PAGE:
More than 50 million people worldwide have epilepsy. For some, medication controls the onset of seizures. Others need major surgery, and for some, laser ablation is the solution, but there have been no guidelines for doctors to determine how much ablation is just enough to be effective. Now, neurosurgeons are getting closer to having answers.
Scott Geryk is an avid cyclist, but a recent epileptic seizure knocked him off his bike and onto a busy roadway.
"I had an aura that rapidly changed to a seizure and I crashed the bike and ended up all bloody on the face," Geryk said.
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After that, Geryk stayed off his bike and in the house. At first, medications worked.
"He put me on it and poof! The auras, the seizures stopped," Geryk said.
But the meds stopped working. Brain surgery was an option but it's invasive with a long recovery. Instead, Geryk and his doctor chose laser surgery.
During the procedure, Dr. Chengyuan Wu, at Jefferson University Neurological Surgery, used a tiny catheter to zap lesions thought to cause seizures and leave healthy tissue intact.
"The actual ablation again is only three or four minutes, total," Wu said.
Wu recently co-lead a study designed to pinpoint the precise ablation spot in the brain to significantly reduce seizures. In the OR, he uses MRI guidance to insert the probe.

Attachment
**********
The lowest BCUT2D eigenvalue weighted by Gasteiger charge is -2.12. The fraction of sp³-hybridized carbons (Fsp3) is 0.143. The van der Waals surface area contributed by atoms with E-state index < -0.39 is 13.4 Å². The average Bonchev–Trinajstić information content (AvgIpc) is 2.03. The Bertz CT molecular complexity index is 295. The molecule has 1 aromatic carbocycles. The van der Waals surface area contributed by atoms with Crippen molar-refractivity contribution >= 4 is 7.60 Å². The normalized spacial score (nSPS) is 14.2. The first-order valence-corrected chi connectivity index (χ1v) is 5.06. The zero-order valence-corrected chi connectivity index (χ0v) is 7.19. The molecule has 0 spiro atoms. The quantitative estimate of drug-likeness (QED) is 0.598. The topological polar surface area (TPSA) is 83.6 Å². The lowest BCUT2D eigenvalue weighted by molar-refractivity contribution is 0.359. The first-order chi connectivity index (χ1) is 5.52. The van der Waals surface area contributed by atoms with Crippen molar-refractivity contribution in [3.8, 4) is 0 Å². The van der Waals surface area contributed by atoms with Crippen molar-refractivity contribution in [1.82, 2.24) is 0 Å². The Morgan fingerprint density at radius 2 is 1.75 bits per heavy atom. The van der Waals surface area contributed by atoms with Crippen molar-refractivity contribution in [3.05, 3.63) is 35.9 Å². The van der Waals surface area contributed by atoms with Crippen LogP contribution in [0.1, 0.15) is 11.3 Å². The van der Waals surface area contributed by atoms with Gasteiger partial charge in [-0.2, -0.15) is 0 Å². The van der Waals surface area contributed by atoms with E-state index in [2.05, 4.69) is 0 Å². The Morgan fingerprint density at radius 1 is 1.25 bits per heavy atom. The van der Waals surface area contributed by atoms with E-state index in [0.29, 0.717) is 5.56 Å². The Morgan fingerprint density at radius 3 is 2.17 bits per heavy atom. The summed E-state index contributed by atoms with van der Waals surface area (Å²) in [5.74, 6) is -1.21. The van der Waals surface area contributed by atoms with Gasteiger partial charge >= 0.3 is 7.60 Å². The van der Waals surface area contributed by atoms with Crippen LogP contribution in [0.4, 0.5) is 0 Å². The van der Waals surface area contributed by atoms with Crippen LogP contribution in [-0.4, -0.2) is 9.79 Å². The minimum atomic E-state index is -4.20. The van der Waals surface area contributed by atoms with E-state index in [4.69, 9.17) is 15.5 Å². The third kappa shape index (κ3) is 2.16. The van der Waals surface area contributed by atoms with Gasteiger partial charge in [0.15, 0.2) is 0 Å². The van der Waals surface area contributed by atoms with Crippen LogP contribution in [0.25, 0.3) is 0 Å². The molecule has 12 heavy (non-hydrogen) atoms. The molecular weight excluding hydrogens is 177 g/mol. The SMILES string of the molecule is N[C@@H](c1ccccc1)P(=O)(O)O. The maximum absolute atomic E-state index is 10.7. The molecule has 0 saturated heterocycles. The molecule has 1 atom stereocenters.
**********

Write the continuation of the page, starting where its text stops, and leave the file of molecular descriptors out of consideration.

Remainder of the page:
"Then, it's just activating the probe creating the ablation. That's done in the control room of the MRI scanner," Wu said.
Wu and colleagues studied the MRI scans of 234 patients in the study and found when they ablated sections in the central part of the brain, patients had the best outcomes. What has the laser surgery meant for Geryk?
"It's back to what it was before the accident. I can drive, I can bike and do everything that I could do before," said Geryk.
The overall rate of patients who were seizure-free after laser ablation across the eleven study centers was 58 percent. But Dr. Wu says when looking only at the procedures that targeted the optimal locations, that rate was significantly higher. Surgical success rates are around 80 percent.
Contributors to this news report include: Cyndy McGrath, Supervising Producer; Donna Parker, Field Producer; Roque Correa, Editor & Videographer.